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For Susan

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A thing is true at first light and a lie by noon. ERNEST HEMINGWAY

Truly, to tell lies is not honourable; but when the truth entails tremendous ruin, to speak dishonourably is pardonable. SOPHOCLES

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PART ONE VIENNA, 1913-1914

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. A Young, Almost Conventionally Handsome Man it is a clear and dazzling summer’s day in Vienna. You are standing in a skewed pentangle of lemony sunshine at the sharp corner of Augustiner Strasse and Augustinerbastei, across from the opera house, indolently watching the world pass by you, waiting for someone or something to catch and hold your attention, to generate a tremor of interest. There’s a curious frisson in the city’s atmosphere today, almost spring-like, though spring is long gone, but you recognize that slight vernal restlessness in the people going by, that stirring of potential in the air, that possibility of audacity – though what audacities they might be, here in Vienna, who can say? Still, your eyes are open, you are unusually poised, ready for anything – any crumb, any flung coin – that the world might casually toss your way. And then you see – to your right – a young man striding out of the Hofgarten park. He is in his late twenties, almost handsome in a conventional way, but your eye is drawn to him because he is hatless, an anomaly in this busy crowd of Viennese folk, all hatted, men and women. And, as this young, almost conventionally handsome man walks purposefully past you, you note his fine brown, breeze-blown hair, his pale grey suit and his highly polished ox-blood shoes. He’s of medium height but broad-shouldered with something of a sportsman’s build and balance, you register, as he goes by, a couple of paces from you. He’s clean-shaven – also unusual in this place, the city of facial hair – and you observe that his coat is well tailored, cut tight at the waist. Folds of an ice-blue silk handkerchief spill easily from his breast pocket. There is something fastidious and deliberate about the way he dresses 3

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himself – just as he’s almost conventionally handsome, so is he also almost a dandy. You decide to follow him for a minute or so, vaguely intrigued and having nothing better to do. At the entry to Michaeler Platz he stops abruptly, pauses, stares at something stuck to a hoarding and then continues on his way, briskly, as if he’s running slightly late for an appointment. You follow him around the square and into Herrengasse – the slanting sunrays picking out the details on the grand, solid buildings, casting sharp, dark shadows on the caryatids and the friezes, the pediments and the cornices, the balusters and the architraves. He stops at the kiosk selling foreign newspapers and magazines. He chooses The Graphic and pays for it, unfolding and opening it to glance at the headlines. Ah, he’s English – how uninteresting – your curiosity is waning. You turn round and wander back towards the pentangular patch of sunlight you abandoned on the corner, hoping some more stimulating possibilities will come your way, leaving the young Englishman to stride on to wherever and whomever he was so intently heading . . . Lysander Rief paid for his three-day-old Graphic (overseas edition), glanced at a headline – ‘Armistice Signed in Bucharest – Second Balkan War Ends’ – and ran his hand unreflectingly through his fine straight hair. His hat! Damn. Where had he left his hat? On the bench – of course – in the Hofgarten where he’d sat for ten minutes staring at a flowerbed in a fearful quandary, wondering agitatedly if he was doing the correct thing, suddenly unsure of himself, of this trip to Vienna and everything it portended. What if it was all a mistake, all vain hope and ultimately pointless? He looked at his wristwatch. Damn, again. He’d be late for his appointment if he went back. He liked that hat, his narrow-brim boater with the maroon silk band, bought in Lockett’s, on Jermyn Street. Someone would have stolen it in an instant, he was sure – another reason not to retrace his steps – and he cursed his distractedness again, setting off once more up Herrengasse. It just 4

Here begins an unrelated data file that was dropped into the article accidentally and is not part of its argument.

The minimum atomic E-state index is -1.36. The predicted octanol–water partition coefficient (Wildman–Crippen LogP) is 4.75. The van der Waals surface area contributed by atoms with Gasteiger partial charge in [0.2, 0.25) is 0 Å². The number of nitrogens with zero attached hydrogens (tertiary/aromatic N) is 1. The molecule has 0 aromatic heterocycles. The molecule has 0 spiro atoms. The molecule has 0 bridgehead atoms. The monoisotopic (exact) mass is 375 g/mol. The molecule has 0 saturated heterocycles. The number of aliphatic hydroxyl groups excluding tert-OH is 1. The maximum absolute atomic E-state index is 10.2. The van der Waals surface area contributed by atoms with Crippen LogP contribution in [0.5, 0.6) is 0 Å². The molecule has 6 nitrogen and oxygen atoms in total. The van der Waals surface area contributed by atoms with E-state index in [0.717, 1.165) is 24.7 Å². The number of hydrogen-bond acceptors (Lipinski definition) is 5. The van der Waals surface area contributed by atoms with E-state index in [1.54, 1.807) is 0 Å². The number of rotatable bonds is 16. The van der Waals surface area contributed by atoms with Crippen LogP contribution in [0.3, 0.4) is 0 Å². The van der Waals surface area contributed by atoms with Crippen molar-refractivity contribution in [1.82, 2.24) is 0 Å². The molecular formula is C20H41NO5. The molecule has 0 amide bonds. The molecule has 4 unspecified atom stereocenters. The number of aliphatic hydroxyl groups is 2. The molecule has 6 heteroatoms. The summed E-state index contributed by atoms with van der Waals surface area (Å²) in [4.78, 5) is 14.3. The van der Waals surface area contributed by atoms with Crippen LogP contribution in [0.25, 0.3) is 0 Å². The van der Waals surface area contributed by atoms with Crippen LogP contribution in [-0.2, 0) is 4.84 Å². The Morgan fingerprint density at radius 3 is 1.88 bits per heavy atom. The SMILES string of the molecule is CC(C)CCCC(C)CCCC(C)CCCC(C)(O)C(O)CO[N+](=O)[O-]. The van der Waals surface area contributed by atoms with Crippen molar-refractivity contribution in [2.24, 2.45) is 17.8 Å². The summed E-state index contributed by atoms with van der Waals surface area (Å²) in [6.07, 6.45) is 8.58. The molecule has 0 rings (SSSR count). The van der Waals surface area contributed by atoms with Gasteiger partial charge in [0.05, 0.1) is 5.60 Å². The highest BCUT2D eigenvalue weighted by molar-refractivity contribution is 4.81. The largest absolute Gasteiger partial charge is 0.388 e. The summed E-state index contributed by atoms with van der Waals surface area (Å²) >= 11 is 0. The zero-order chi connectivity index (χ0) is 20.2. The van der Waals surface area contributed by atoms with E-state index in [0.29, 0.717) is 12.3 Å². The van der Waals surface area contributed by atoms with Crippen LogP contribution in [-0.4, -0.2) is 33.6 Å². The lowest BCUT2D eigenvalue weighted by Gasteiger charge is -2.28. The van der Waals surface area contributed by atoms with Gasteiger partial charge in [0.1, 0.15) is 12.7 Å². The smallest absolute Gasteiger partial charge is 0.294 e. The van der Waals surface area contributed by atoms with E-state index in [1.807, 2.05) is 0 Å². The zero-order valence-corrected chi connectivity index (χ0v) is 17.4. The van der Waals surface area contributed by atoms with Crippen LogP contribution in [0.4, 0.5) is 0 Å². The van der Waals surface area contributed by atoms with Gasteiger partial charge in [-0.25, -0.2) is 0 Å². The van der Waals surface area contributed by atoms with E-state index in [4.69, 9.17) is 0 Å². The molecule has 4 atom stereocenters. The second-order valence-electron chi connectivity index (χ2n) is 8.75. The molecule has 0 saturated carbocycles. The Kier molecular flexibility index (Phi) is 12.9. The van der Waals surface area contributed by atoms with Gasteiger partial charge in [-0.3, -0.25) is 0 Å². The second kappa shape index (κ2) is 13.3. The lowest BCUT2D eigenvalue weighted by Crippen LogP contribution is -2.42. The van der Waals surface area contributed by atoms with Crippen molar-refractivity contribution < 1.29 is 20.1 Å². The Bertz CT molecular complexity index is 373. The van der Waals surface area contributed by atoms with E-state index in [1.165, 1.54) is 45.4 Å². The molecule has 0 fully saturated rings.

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showed you how tense he was, he thought, how preoccupied. To rise up and walk away from a park bench and not automatically set your hat firmly on your head . . . He was clearly more jittery and apprehensive about this meeting than even his obvious, perfectly understandable nervousness would indicate. Calm down, he said to himself, listening to the measured click of the metalled crescents set in the leather heels of his shoes as they struck the stone paving – calm down. This is just the first appointment – you can walk away, go back to London – no one is holding a loaded gun to your head, forcing you. He exhaled. ‘It was a fine day in August, 1913,’ he said to himself out loud but in a low voice, just enough to change the subject and readjust his mood. ‘Es war ein schöner Augusttag des Jahres . . . ah, 1913,’ he repeated in German, adding the date in English. He had trouble with numbers – long numbers and dates. His German was improving fast but he might ask Herr Barth, his teacher, to do an hour or so on numbers, to try and fix them in his head. ‘Ein schöner Augusttag –.’ He saw another defaced poster on the wall, like the one he’d spotted as he’d walked into Michaeler Platz – that was the third he’d seen since setting out from his lodgings this morning. It had been clumsily torn from its hoarding, ripped away from wherever the glue was not strong enough to hold the paper fast. At the first poster – just next to the tram-stop near the room he was renting – his eye had been held by what remained of the body (the head had gone) of the scantily clad maiden it displayed. She was almost naked, cowering, hands pressed to her sizeable breasts, cupping them protectively, a semi-visible filmy swirl of self-supporting veil protecting her modesty at the plump juncture of her thighs. Something about the reality of the drawing was particularly compelling, however stylized the situation she was in (that airborne, handy veil) and he had paused to take a closer look. He had no idea what the context of this image was as everything else had been torn away. However, on the second defaced poster, the end of a scaly, saw-toothed 5